the result of hydraulic gold mining
a coyote hole old gold diggings
Susan Marlow began writing stories when she was about ten years old. She started out writing outer space stories, Star Trek stories, and then moved on to writing stories about the past. Susan is the author of the Circle C Adventures and Circle C Beginnings series, stories that take place in the late 1800s on a California ranch near the Sierra foothills. 
panning for gold
The best part about writing historical adventure stories is tramping around the actual sites. Susan has a gold pan ​but it has not seen much action. Panning for gold is a lot of work! She even has trouble panning for gold in the museum troughs, where the staff "salts" the troughs with gold. Nope, Susan just can't seem to find it. She admires the miners who were able to squat for hours and days on end in an icy river far from home. Susan doesn't have the patience or endurance to imitate those folks.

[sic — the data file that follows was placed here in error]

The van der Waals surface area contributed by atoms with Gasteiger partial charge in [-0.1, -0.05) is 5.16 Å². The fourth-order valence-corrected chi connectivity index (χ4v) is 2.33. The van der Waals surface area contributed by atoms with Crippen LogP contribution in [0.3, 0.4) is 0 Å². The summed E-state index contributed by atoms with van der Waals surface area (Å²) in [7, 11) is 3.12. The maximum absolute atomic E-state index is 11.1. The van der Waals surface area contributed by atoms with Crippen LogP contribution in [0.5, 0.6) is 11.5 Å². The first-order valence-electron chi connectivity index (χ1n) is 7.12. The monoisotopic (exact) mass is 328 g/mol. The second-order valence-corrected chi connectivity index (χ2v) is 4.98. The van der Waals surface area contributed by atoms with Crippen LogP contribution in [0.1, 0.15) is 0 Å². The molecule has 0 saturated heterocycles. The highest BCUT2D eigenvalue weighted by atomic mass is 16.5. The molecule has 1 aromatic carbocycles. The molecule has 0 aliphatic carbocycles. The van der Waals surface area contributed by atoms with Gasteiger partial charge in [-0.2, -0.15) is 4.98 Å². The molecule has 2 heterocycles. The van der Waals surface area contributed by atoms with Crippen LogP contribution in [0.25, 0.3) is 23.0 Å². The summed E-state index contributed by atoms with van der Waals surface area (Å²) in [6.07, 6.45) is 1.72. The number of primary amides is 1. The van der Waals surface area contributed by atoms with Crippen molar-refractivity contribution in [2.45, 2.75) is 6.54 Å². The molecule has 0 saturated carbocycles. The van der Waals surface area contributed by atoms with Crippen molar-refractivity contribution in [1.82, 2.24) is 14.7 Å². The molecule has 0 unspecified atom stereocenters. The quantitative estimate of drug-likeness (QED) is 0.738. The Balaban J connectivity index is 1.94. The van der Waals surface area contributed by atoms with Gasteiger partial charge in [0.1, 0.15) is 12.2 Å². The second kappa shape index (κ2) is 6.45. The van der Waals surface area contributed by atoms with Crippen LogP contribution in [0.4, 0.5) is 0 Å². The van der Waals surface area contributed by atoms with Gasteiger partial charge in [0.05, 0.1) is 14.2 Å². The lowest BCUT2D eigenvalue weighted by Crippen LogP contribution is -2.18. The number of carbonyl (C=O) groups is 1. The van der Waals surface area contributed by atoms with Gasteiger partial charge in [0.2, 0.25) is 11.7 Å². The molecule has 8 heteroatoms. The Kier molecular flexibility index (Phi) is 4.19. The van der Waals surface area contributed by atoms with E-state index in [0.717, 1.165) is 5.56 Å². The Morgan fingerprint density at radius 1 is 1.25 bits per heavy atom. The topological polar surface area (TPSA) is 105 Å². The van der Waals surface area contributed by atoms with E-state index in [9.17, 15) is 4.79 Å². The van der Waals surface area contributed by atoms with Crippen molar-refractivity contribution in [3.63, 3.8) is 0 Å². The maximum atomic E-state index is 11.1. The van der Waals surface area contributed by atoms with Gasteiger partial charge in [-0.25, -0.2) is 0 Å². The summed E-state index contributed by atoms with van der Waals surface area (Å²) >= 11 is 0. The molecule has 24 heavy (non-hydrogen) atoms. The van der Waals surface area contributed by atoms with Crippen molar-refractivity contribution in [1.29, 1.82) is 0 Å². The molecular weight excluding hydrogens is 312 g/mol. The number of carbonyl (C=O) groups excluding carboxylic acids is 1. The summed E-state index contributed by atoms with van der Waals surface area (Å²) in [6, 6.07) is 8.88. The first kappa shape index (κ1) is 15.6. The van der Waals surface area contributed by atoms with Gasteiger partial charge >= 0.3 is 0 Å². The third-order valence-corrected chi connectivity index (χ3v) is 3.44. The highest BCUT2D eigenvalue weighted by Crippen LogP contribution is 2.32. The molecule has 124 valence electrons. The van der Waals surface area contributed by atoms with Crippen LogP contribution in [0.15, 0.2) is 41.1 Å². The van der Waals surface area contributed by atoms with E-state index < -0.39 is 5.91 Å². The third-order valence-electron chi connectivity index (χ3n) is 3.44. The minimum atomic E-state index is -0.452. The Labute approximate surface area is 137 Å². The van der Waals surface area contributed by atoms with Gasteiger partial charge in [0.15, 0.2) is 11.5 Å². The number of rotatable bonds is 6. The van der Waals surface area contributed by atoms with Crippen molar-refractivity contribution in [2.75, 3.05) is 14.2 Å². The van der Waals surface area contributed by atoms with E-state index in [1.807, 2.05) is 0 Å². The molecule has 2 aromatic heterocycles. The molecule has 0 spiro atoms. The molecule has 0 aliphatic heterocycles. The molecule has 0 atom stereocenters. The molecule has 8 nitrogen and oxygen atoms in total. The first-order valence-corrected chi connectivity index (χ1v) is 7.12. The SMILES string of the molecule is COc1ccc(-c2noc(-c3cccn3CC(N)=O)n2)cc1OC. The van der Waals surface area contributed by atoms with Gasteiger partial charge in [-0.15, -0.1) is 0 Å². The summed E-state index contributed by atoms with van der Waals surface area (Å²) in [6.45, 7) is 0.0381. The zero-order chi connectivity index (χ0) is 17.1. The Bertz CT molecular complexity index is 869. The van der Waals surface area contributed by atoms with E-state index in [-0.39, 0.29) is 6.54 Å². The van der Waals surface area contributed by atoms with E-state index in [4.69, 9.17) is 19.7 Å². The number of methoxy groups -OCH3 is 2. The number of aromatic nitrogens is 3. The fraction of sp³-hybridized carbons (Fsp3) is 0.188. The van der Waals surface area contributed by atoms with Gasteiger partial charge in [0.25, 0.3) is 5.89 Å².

She does, however, enjoy visiting old gold camps and seeing what life was like for those brave souls. Click this link to see a map of California's Highway 49 sites: Gold Country. If you would like to see how a gold pan is used, click on this video: Panning for Gold. Looks easy, doesn't it? It is not! 
Near Columbia, California, Susan saw a great example of a coyote hole. No, these are not dens for coyotes. Miners dug holes all over the hills, looking for gold. They called the holes "coyote holes." They still pock-mark the hills in gold country. 

Miners also got desperate and shot water at high pressure to wash the topsoil away, all the way down to the bedrock. This was called "hydralics" and made a mess of the environment. They hoped to find gold in the topsoil. Some did; most didn't.
A "coyote" hole, like Jem and Ellie would have explored.
Resting on the bedrock near Columbia. All the topsoil has been washed away. 
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Goldtown Adventures
Gold Rush Adventure in the Old West
Susan K. Marlow